When I can’t sleep at night I have the bad habit of listening to world news on the radio. This seems to be a family trait that I inherited from my father.
The wave of refugees trying to find safety in European countries continues unabated. The numbers are staggering. As someone from the U.S., I am shamed by our lack of response and indifference, as well as our inability to acknowledge our responsibility in unleashing the chaos and violence in the Middle East through our war making,
My thoughts go to the recent perilous journey of a close Iraqi friend (I will call him Mohammed) and his son (whom I will call Omar). Already the survivor of an assassination attempt, this trusted translator, driver, guide and confidant received a death threat on his gate in early August. He fled under cover of the night, taking Omar with him. On that same day, 15 men were kidnapped in his village. He left a wife and six other children.
Having lived with this dear family, I, too, felt as if I were on the hazardous exhausting, 42-day journey with them.
From Baghdad they fled to Kurdistan. From Kurdistan they went to Turkey. Next, they boarded a boat from Turkey to a Greek island, just miles from the Turkish shore. From there they went to another Greek island, and finally to a third island. Much to their relief, they were at last able to get on a ferry to Athens.
As they pulled away from the third island heading to Athens on a ferry, Mohammed wrote:
It is very difficult to describe my feelings at this moment. It is a moment I have been waiting for since such a long time, and it should make me happy. But once the ship started to go away in the Mediterranean sea far from the coast, my body became as heavy as the distance became long. Farther and farther from the dearest kids and wife, my body became heavy and tears came down. Everything has a cost in this life, and the cost of freedom is suffering. No gain without pain. One hour later I got control of myself to hide my feelings from Omar who has always kept silent since we have been far from home. He is moving his lips saying something, refusing to share his feelings.
And we need to be awake for this trip, always a quick response and sometime we have to run fast. Our attempt to cross the sea failed three times in Turkey. If the Turkish police know we are Iraqi citizens they will put us in jail and send us back to Iraq. Two times we escaped from the Turkish police, but the third time they captured us on Turkish beach. We were held for only six hours and released as Syrians. It seems the Turkish side wants refugees to flee from their land because of economic problem, so the lie that we are Syrians can save our lives.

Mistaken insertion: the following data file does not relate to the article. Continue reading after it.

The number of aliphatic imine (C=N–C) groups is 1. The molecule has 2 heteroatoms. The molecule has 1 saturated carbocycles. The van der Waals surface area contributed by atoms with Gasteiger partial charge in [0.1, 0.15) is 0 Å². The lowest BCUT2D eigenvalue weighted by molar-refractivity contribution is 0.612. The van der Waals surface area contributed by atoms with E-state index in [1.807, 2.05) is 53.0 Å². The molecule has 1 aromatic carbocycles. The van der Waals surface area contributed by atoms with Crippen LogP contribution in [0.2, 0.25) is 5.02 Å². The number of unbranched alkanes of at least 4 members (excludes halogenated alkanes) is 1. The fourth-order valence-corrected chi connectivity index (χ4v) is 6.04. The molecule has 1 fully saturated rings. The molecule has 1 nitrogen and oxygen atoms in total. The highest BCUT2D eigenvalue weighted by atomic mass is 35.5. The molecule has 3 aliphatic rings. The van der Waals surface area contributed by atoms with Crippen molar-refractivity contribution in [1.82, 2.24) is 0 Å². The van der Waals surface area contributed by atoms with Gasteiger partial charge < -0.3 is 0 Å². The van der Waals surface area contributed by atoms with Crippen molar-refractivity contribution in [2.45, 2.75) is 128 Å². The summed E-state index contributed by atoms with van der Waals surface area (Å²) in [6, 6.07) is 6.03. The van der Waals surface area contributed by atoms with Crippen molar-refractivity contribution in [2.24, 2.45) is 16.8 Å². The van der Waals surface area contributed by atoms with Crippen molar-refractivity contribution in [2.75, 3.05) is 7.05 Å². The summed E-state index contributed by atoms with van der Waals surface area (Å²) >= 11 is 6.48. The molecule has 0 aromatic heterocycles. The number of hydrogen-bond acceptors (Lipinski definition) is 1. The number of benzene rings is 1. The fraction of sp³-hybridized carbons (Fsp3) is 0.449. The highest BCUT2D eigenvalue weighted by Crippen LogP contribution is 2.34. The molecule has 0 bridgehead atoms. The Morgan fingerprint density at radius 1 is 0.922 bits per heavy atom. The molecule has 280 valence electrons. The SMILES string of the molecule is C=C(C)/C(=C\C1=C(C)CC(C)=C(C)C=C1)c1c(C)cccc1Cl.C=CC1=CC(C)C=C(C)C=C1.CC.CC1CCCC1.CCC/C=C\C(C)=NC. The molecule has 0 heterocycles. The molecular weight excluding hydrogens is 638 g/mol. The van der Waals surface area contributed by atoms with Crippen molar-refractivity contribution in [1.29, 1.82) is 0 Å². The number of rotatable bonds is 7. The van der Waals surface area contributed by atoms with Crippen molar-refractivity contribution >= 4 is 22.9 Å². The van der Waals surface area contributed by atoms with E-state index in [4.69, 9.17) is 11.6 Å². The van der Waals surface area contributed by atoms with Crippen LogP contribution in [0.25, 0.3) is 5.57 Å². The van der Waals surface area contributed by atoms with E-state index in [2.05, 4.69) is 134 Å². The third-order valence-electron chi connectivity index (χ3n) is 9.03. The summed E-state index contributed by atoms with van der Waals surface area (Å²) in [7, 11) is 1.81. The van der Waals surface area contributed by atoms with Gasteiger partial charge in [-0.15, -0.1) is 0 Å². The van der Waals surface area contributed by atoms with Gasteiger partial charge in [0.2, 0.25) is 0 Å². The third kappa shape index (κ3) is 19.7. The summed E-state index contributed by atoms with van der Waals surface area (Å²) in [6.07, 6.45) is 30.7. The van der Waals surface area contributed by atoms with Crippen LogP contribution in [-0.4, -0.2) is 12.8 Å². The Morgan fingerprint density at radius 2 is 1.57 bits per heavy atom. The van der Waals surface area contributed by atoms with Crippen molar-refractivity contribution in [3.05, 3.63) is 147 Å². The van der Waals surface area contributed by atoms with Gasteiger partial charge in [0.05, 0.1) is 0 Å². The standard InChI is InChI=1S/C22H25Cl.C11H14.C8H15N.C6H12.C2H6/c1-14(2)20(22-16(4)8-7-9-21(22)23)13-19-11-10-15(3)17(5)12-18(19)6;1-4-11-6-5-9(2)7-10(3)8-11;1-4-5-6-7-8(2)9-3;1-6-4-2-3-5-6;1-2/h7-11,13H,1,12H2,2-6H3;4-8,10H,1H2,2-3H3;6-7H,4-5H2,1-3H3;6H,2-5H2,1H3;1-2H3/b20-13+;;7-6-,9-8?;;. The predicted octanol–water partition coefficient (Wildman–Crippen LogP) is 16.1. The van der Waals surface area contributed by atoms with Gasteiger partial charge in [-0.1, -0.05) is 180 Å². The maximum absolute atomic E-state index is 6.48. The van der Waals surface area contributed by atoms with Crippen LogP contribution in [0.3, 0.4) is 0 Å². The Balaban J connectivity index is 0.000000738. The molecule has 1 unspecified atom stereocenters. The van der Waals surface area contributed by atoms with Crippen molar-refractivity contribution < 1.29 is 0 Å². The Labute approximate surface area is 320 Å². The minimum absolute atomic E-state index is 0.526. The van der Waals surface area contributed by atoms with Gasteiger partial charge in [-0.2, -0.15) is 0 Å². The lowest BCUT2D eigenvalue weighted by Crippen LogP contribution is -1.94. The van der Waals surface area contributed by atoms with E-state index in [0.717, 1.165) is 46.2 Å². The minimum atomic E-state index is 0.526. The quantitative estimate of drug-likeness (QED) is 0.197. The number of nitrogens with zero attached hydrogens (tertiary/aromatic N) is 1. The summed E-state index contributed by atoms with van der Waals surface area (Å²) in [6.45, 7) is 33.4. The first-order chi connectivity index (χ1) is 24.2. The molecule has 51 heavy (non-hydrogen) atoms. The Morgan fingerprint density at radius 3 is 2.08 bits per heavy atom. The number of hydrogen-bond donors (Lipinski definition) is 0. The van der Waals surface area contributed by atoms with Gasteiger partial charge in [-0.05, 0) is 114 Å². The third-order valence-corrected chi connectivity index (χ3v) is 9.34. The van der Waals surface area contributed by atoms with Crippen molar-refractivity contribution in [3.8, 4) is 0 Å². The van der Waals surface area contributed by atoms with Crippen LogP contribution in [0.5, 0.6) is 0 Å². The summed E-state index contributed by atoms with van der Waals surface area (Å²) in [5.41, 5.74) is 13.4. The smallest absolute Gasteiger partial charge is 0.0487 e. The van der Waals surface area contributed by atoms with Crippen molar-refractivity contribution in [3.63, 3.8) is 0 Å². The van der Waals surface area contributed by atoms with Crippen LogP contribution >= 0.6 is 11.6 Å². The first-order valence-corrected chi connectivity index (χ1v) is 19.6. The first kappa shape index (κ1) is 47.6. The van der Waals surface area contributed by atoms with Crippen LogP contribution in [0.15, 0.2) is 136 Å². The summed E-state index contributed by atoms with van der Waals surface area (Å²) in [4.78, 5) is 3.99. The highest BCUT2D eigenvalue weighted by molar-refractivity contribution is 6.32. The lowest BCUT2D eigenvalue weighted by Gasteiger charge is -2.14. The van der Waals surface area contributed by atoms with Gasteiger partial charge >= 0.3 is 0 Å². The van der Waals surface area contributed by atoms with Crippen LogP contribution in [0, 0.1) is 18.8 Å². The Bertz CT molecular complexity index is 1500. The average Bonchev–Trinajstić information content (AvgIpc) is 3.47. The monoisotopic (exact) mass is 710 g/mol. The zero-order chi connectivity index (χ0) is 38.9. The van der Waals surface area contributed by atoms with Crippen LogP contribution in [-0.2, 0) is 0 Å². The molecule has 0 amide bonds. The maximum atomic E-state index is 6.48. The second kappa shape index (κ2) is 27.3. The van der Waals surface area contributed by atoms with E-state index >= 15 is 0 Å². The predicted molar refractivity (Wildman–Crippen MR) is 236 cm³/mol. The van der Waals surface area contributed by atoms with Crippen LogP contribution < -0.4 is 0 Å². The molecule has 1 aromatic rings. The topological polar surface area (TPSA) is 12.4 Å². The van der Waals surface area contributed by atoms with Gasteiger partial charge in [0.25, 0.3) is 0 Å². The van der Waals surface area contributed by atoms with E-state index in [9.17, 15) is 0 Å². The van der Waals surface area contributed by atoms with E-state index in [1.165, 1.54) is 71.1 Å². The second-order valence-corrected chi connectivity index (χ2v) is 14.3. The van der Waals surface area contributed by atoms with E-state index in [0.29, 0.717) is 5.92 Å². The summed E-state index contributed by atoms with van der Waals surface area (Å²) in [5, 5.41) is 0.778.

But Omar refuses to tell a lie, and I spent much effort to convince him. Fortunately the police didn’t ask him since he was very tired when we were captured.
I wish I could know what he is saying with his moving lips. As we stay on the deck of the ferry, I am afraid from an unexpected act from him, he might jump into the sea. So I ask the guard to let us sleep on downstairs deck. I know that my son is a good Muslim, even better than me, and never think on suicide, but he is still under 18 years and may act strangely. Now he is sleeping in warm and dry place.
From Athens they traveled to Macedonia. Then on to Serbia and then to Hungary. The messages that came were understandably brief: “Now we are on standby at the border . . . Hopefully we can avoid the Hungarian police.”
In Hungary the border was indeed blocked by the Hungarian police and they were forced to hide in the forest.
From Hungary they managed to cross to Austria. “In need your advice” Mohammed wrote me. “Which country shall I choose? Germany or Finland? The news comes from Germany that huge number of Syrian and Iraqi refugees are there and the procedures for reunion with family may be long.”
I did not know what to advise him.
From Austria they went on to Germany.
If I register in Austria then we have to stay here. No other country will accept our case . . . Going to Germany no need for permission from Austrian government. They are happy if any refugee decides to get out from their land . . . Honestly I only have a little money left . . . As I write this, I got news that the German police have closed the border and stopped the train from carrying refugees. My idea is to stay at the border until the German authorities allow us to pass through their lands.